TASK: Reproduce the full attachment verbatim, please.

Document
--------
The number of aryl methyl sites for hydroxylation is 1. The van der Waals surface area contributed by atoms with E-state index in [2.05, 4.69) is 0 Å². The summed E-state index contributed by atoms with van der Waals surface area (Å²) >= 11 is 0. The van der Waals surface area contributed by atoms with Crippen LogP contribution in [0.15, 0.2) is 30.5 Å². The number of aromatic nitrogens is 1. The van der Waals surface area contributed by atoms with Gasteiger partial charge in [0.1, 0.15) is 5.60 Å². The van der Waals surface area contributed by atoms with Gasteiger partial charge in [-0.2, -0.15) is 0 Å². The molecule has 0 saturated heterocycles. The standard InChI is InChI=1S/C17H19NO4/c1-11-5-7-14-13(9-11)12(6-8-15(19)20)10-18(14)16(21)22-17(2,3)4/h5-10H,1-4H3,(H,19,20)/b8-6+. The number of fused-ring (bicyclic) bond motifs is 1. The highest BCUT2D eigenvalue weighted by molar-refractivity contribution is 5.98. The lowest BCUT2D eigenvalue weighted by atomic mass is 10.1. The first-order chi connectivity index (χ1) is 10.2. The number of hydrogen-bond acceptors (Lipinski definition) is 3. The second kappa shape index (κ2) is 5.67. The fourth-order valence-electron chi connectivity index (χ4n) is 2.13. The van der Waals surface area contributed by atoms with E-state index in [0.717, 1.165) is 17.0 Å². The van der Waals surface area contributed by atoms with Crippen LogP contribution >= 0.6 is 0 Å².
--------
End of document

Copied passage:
The number of aryl methyl sites for hydroxylation is 1. The van der Waals surface area contributed by atoms with E-state index in [2.05, 4.69) is 0 Å². The summed E-state index contributed by atoms with van der Waals surface area (Å²) >= 11 is 0. The van der Waals surface area contributed by atoms with Crippen LogP contribution in [0.15, 0.2) is 30.5 Å². The number of aromatic nitrogens is 1. The van der Waals surface area contributed by atoms with Gasteiger partial charge in [0.1, 0.15) is 5.60 Å². The van der Waals surface area contributed by atoms with Gasteiger partial charge in [-0.2, -0.15) is 0 Å². The molecule has 0 saturated heterocycles. The standard InChI is InChI=1S/C17H19NO4/c1-11-5-7-14-13(9-11)12(6-8-15(19)20)10-18(14)16(21)22-17(2,3)4/h5-10H,1-4H3,(H,19,20)/b8-6+. The number of fused-ring (bicyclic) bond motifs is 1. The highest BCUT2D eigenvalue weighted by molar-refractivity contribution is 5.98. The lowest BCUT2D eigenvalue weighted by atomic mass is 10.1. The first-order chi connectivity index (χ1) is 10.2. The number of hydrogen-bond acceptors (Lipinski definition) is 3. The second kappa shape index (κ2) is 5.67. The fourth-order valence-electron chi connectivity index (χ4n) is 2.13. The van der Waals surface area contributed by atoms with E-state index in [0.717, 1.165) is 17.0 Å². The van der Waals surface area contributed by atoms with Crippen LogP contribution >= 0.6 is 0 Å².